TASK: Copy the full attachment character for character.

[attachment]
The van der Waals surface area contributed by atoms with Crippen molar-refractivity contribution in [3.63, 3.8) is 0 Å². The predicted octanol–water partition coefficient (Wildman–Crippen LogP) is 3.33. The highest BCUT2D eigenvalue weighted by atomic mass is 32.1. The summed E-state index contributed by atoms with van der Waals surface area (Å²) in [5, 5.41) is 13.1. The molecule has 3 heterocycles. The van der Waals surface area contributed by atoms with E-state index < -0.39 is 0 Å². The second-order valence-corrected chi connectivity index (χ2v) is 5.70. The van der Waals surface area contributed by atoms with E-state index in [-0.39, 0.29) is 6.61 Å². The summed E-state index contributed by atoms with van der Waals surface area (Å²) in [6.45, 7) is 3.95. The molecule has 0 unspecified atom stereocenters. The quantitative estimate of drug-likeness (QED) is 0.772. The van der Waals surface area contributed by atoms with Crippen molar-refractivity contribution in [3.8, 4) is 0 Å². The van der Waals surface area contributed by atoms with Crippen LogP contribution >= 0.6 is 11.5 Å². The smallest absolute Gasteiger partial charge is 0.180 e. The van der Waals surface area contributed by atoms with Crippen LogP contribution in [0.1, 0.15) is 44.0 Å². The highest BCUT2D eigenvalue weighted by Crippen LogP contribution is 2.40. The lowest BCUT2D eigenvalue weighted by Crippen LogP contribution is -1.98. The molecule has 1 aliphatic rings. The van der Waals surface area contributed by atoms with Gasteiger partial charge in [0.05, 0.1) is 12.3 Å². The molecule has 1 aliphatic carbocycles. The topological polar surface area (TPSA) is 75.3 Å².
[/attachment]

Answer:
The van der Waals surface area contributed by atoms with Crippen molar-refractivity contribution in [3.63, 3.8) is 0 Å². The predicted octanol–water partition coefficient (Wildman–Crippen LogP) is 3.33. The highest BCUT2D eigenvalue weighted by atomic mass is 32.1. The summed E-state index contributed by atoms with van der Waals surface area (Å²) in [5, 5.41) is 13.1. The molecule has 3 heterocycles. The van der Waals surface area contributed by atoms with E-state index < -0.39 is 0 Å². The second-order valence-corrected chi connectivity index (χ2v) is 5.70. The van der Waals surface area contributed by atoms with E-state index in [-0.39, 0.29) is 6.61 Å². The summed E-state index contributed by atoms with van der Waals surface area (Å²) in [6.45, 7) is 3.95. The molecule has 0 unspecified atom stereocenters. The quantitative estimate of drug-likeness (QED) is 0.772. The van der Waals surface area contributed by atoms with Crippen molar-refractivity contribution in [3.8, 4) is 0 Å². The van der Waals surface area contributed by atoms with Crippen LogP contribution >= 0.6 is 11.5 Å². The smallest absolute Gasteiger partial charge is 0.180 e. The van der Waals surface area contributed by atoms with Crippen LogP contribution in [0.1, 0.15) is 44.0 Å². The highest BCUT2D eigenvalue weighted by Crippen LogP contribution is 2.40. The lowest BCUT2D eigenvalue weighted by Crippen LogP contribution is -1.98. The molecule has 1 aliphatic rings. The van der Waals surface area contributed by atoms with Gasteiger partial charge in [0.05, 0.1) is 12.3 Å². The molecule has 1 aliphatic carbocycles. The topological polar surface area (TPSA) is 75.3 Å².